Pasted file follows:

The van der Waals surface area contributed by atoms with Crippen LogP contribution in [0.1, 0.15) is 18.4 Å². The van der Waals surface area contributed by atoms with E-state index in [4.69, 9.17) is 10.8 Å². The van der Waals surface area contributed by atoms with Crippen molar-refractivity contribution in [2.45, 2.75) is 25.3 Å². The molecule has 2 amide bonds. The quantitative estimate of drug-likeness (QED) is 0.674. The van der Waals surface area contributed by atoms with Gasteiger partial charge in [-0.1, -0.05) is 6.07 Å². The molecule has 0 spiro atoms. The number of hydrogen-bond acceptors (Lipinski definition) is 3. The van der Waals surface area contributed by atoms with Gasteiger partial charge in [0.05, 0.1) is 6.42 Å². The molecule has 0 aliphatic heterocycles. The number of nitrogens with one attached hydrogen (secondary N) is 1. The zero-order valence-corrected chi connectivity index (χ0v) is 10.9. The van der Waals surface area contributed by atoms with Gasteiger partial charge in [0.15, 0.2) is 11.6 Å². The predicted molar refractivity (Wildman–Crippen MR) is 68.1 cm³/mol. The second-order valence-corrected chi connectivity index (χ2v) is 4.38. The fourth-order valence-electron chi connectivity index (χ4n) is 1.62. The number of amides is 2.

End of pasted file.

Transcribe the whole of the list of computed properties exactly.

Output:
The van der Waals surface area contributed by atoms with Crippen LogP contribution in [0.1, 0.15) is 18.4 Å². The van der Waals surface area contributed by atoms with E-state index in [4.69, 9.17) is 10.8 Å². The van der Waals surface area contributed by atoms with Crippen molar-refractivity contribution in [2.45, 2.75) is 25.3 Å². The molecule has 2 amide bonds. The quantitative estimate of drug-likeness (QED) is 0.674. The van der Waals surface area contributed by atoms with Gasteiger partial charge in [-0.1, -0.05) is 6.07 Å². The molecule has 0 spiro atoms. The number of hydrogen-bond acceptors (Lipinski definition) is 3. The van der Waals surface area contributed by atoms with Gasteiger partial charge in [0.05, 0.1) is 6.42 Å². The molecule has 0 aliphatic heterocycles. The number of nitrogens with one attached hydrogen (secondary N) is 1. The zero-order valence-corrected chi connectivity index (χ0v) is 10.9. The van der Waals surface area contributed by atoms with Gasteiger partial charge in [0.15, 0.2) is 11.6 Å². The predicted molar refractivity (Wildman–Crippen MR) is 68.1 cm³/mol. The second-order valence-corrected chi connectivity index (χ2v) is 4.38. The fourth-order valence-electron chi connectivity index (χ4n) is 1.62. The number of amides is 2.